Letter | Paralyzed Myrtle Beach man gives bad advice to black people
Julian Betton counts at least nine bullet hole wounds on his body. He doesn’t remember being shot by three officers nor them entering his Withers Swash Drive apartment in April. He said on Friday, July 10, 2015, he remembers going to the bathroom , seeing figures in the hallway coming at him and then waking up from a coma six weeks later and paralyzed in the hospital with a police officer at his bedside. The three officers are with the 15 Circuit Drug Enforcement Unit. They have been cleared of any charges by the State Law Enforcement Division. The SLED report states Betton did not fire at the officers. The shooting happened in the execution of a warrant stemming from a marijuana investigation. Officers seized less than eight ounces of marijuana, $970 in cash, an assault rifle and a handgun in the April 16 incident. Betton has been charged with three counts of possession with intent to distribute but he has not been charged with weapons violations. | By Janet Blackmon Morgan firstname.lastname@example.org
Although I sympathize with anyone who has to live their life in a paralyzed condition, Julian Betton’s advice to all black men and women to go out and buy high-powered firearms and body armor is way off base. He should instead be advising not to do drugs, not to sell drugs, and if you are a felon, not to possess firearms of any sort.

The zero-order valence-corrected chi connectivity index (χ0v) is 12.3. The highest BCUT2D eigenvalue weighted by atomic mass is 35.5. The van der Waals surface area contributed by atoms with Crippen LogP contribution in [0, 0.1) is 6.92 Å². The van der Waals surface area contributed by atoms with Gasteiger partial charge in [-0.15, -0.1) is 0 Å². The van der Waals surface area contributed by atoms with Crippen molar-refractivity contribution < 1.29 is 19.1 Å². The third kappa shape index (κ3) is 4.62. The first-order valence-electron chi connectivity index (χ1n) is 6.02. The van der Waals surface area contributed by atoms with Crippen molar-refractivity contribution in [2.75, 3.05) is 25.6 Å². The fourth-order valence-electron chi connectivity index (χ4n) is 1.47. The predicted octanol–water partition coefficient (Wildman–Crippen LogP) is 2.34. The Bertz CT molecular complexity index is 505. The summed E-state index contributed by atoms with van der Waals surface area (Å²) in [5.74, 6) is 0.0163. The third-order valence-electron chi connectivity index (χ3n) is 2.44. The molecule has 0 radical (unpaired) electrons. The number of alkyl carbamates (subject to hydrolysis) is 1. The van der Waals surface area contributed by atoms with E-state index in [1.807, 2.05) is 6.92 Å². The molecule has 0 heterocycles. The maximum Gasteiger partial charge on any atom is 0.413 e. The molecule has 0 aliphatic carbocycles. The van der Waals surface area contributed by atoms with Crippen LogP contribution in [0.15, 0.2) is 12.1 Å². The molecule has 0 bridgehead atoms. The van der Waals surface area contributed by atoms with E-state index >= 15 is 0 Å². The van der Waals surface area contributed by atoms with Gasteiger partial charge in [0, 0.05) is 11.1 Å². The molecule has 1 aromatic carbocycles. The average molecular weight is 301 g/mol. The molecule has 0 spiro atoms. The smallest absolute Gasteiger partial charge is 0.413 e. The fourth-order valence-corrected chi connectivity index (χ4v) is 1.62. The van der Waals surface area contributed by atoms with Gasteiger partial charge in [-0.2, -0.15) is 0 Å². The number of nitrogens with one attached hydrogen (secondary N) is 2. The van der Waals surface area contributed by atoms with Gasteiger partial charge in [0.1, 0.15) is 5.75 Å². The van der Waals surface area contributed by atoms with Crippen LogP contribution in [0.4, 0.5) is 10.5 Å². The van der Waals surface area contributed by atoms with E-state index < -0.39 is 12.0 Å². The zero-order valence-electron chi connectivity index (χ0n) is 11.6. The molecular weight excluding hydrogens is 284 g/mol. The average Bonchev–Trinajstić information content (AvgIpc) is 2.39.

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If he had followed that advice, the police would not have had to come to his door, and the confrontation that left him paralyzed would not have occurred. Hopefully, that lesson will be clear to all who read this story.
I have yet to read a story about anything good resulting from persons getting involved with illegal drugs.
South Carolina’s disturbing schools law that lets police arrest students who talk back to teachers or otherwise ‘act in an obnoxious manner’ could be repealed. A House committee votes Tuesday on a bill to limit the law to adults.